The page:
17 July 1998

See related news story: http://www.nytimes.com/library/tech/98/07/biztech/articles/17encrypt.html

To: cypherpunks@toad.com
Subject: "EFF DES Cracker" machine brings honesty to crypto debate
Date: Fri, 17 Jul 1998 00:16:28 -0700
From: John Gilmore <gnu@toad.com>

July 17, 1998

   Alexander Fowler, +1 202 462 5826, afowler@eff.org
   Barry Steinhardt, +1 415 436 9333 ext. 102, barrys@eff.org
   John Gilmore, +1 415 221 6524, gnu@toad.com



SAN FRANCISCO, CA -- The Electronic Frontier Foundation (EFF) today
raised the level of honesty in crypto politics by revealing that the
Data Encryption Standard (DES) is insecure.  The U.S. government has
long pressed industry to limit encryption to DES (and even weaker
forms), without revealing how easy it is to crack.  Continued adherence
to this policy would put critical infrastructures at risk; society
should choose a different course.

To prove the insecurity of DES, EFF built the first unclassified
hardware for cracking messages encoded with it.  On Wednesday of this
week the EFF DES Cracker, which was built for less than $250,000,
easily won RSA Laboratory's "DES Challenge II" contest and a $10,000
cash prize.  It took the machine less than 3 days to complete the
challenge, shattering the previous record of 39 days set by a massive
network of tens of thousands of computers.  The research results are
fully documented in a book published this week by EFF and O'Reilly and
Associates, entitled "Cracking DES: Secrets of Encryption Research,
Wiretap Politics, and Chip Design."

"Producing a workable policy for encryption has proven a very hard
political challenge.  We believe that it will only be possible to
craft good policies if all the players are honest with one another and
the public," said John Gilmore, EFF co-founder and project leader.  "When
the government won't reveal relevant facts, the private sector must
independently conduct the research and publish the results so that we
can all see the social trade-offs involved in policy choices."

The nonprofit foundation designed and built the EFF DES Cracker to
counter the claim made by U.S. government officials that governments
cannot decrypt information when protected by DES, or that it would
take multimillion-dollar networks of computers months to decrypt one
message.  "The government has used that claim to justify policies of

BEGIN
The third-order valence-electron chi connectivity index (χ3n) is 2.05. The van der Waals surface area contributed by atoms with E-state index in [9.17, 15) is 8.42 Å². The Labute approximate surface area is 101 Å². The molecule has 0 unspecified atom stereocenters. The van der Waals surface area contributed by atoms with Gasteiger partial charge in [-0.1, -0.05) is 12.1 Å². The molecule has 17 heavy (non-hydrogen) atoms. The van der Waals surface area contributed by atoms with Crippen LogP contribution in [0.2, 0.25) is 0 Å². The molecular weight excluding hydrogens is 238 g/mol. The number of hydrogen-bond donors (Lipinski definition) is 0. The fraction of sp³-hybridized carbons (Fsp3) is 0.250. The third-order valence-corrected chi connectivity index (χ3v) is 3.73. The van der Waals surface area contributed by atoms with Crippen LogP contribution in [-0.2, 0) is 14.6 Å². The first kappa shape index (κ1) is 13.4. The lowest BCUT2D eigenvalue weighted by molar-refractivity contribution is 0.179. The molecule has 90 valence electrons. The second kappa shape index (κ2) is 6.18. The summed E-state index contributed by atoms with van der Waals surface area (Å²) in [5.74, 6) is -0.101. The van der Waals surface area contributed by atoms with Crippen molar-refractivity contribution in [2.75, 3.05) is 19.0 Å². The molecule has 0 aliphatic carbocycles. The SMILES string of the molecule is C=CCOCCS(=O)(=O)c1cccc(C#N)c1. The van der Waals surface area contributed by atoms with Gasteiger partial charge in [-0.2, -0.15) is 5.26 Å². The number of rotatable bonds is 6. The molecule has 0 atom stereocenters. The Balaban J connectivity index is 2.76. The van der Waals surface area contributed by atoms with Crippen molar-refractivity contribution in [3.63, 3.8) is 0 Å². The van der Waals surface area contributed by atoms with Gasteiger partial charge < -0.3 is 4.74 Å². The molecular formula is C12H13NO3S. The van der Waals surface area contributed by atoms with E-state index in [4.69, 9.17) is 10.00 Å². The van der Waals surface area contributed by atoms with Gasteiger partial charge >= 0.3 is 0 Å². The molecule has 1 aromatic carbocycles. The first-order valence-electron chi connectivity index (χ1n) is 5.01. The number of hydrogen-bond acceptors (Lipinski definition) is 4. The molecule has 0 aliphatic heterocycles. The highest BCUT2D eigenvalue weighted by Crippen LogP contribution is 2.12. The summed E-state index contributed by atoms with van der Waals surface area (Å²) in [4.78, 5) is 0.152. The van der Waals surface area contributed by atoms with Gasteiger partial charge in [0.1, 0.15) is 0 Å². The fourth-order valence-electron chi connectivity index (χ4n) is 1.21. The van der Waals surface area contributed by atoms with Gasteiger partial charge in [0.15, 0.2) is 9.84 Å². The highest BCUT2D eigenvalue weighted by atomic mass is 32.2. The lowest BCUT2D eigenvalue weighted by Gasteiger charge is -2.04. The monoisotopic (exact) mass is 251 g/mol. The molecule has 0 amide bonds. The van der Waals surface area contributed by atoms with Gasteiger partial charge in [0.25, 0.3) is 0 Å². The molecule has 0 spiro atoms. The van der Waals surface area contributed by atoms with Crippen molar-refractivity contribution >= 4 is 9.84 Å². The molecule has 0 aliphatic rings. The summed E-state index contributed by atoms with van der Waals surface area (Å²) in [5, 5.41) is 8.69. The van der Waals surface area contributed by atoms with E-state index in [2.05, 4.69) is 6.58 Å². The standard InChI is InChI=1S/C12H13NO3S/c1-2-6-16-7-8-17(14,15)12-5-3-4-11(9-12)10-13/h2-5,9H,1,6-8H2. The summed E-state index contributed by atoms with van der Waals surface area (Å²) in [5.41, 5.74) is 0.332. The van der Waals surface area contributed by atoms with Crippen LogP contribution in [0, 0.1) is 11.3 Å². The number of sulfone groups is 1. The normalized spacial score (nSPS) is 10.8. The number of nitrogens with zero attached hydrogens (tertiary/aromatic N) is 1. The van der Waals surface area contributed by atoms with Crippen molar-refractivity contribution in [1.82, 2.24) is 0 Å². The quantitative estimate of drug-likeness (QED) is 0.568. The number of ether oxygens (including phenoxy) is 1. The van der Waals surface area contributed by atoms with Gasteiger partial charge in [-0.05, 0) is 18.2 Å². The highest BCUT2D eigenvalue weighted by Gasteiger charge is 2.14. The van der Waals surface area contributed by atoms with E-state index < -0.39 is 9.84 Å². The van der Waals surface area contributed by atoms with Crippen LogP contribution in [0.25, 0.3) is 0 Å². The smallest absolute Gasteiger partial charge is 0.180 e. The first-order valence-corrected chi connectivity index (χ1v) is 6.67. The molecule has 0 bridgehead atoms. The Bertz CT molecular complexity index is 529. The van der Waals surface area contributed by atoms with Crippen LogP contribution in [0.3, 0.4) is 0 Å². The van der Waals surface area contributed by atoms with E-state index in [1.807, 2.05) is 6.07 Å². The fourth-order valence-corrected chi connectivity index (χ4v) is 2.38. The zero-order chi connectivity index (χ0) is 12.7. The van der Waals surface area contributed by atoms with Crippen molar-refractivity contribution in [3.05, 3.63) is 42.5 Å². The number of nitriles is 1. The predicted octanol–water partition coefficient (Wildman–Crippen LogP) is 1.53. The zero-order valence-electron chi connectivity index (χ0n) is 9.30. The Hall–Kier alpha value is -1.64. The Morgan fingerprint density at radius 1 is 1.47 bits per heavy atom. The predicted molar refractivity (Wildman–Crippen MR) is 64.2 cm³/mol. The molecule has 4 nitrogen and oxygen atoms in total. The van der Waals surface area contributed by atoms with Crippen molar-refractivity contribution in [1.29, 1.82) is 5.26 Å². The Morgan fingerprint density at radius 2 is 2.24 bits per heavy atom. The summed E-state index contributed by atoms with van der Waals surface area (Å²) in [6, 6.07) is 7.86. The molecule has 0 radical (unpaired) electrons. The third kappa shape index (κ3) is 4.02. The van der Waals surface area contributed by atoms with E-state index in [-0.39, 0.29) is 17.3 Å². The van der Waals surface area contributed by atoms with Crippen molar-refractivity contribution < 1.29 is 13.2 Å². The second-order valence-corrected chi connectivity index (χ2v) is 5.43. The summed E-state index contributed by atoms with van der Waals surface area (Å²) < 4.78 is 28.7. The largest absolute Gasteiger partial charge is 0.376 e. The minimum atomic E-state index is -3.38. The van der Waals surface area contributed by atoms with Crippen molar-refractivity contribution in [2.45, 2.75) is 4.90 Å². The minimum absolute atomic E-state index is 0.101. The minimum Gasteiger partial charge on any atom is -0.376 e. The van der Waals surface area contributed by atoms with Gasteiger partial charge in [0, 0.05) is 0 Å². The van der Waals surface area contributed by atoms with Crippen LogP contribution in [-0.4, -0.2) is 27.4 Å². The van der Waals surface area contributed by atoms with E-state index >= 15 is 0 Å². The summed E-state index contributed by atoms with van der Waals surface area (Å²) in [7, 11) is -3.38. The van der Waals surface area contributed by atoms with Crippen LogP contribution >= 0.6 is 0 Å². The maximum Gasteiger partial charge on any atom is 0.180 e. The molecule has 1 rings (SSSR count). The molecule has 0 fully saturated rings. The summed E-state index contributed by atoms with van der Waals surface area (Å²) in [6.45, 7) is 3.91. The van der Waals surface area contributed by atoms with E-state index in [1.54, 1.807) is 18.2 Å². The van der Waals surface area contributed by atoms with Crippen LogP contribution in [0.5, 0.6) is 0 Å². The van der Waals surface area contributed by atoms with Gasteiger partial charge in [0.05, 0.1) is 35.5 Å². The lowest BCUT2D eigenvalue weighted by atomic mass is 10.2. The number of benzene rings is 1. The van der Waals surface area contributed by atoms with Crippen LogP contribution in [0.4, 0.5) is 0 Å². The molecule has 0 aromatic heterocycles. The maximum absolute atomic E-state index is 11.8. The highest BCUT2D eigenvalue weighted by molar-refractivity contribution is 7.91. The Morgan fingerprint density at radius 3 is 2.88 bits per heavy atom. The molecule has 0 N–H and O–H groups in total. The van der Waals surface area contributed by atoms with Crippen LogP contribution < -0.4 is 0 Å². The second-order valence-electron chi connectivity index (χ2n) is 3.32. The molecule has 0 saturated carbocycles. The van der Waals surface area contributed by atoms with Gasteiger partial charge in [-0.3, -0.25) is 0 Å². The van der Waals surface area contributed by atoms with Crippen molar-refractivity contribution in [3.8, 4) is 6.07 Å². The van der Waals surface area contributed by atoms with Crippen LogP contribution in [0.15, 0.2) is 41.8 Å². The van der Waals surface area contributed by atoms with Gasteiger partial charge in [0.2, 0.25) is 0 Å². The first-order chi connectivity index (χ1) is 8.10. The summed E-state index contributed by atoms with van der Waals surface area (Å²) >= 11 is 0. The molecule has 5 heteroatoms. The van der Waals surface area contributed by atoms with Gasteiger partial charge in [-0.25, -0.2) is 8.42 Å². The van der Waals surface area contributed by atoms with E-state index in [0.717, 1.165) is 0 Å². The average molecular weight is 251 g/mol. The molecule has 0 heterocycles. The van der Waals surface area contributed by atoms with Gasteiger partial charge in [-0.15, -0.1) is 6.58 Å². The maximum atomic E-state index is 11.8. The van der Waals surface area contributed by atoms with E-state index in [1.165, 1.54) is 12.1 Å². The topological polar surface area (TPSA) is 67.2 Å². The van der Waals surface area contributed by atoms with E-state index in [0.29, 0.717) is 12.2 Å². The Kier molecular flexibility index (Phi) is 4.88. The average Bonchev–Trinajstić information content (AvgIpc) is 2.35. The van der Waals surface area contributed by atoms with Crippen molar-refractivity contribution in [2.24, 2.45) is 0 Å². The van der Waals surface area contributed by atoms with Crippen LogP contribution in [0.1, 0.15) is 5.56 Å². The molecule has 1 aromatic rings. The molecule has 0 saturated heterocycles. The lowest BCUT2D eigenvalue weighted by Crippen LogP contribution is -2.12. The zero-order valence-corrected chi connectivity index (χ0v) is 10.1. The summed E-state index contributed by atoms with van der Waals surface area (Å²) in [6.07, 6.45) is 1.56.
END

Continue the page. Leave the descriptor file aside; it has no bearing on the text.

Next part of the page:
weak encryption and 'key recovery,' which erode privacy and security
in the digital age," said EFF Executive Director Barry Steinhardt.  It
is now time for an honest and fully informed debate, which we believe
will lead to a reversal of these policies."

"EFF has proved what has been argued by scientists for twenty years,
that DES can be cracked quickly and inexpensively," said Gilmore.
"Now that the public knows, it will not be fooled into buying products
that promise real privacy but only deliver DES.  This will prevent
manufacturers from buckling under government pressure to 'dumb down'
their products, since such products will no longer sell."  Steinhardt
added, "If a small nonprofit can crack DES, your competitors can too.
Five years from now some teenager may well build a DES Cracker as her
high school science fair project."

The Data Encryption Standard, adopted as a federal standard in 1977 to
protect unclassified communications and data, was designed by IBM and
modified by the National Security Agency.  It uses 56-bit keys,
meaning a user must employ precisely the right combination of 56 1s
and 0s to decode information correctly.  DES accounted for more than
$125 million annually in software and hardware sales, according to a
1993 article in "Federal Computer Week."  Trusted Information Systems
reported last December that DES can be found in 281 foreign and 466
domestic encryption products, which accounts for between a third and
half of the market.

A DES cracker is a machine that can read information encrypted with
DES by finding the key that was used to encrypt that data.  DES
crackers have been researched by scientists and speculated about in
the popular literature on cryptography since the 1970s.  The design
of the EFF DES Cracker consists of an ordinary personal computer
connected to a large array of custom chips.  It took EFF less than
one year to build and cost less than $250,000.

This week marks the first public test of the EFF DES Cracker, which
won the latest DES-cracking speed competition sponsored by RSA
Laboratories (http://www.rsa.com/rsalabs/).  Two previous RSA
challenges proved that massive collections of computers coordinated
over the Internet could successfully crack DES.  Beginning Monday
morning, the EFF DES Cracker began searching for the correct answer to
this latest challenge, the RSA DES Challenge II-2.  In less than 3
days of searching, the EFF DES Cracker found the correct key.  "We
searched more than 88 billion keys every second, for 56 hours, before
we found the right 56-bit key to decrypt the answer to the RSA
challenge, which was 'It's time for those 128-, 192-, and 256-bit
keys,'" said Gilmore.

Many of the world's top cryptographers agree that the EFF DES Cracker
represents a fundamental breakthrough in how we evaluate computer
security and the public policies that control its use.  "With the
advent of the EFF DES Cracker machine, the game changes forever," said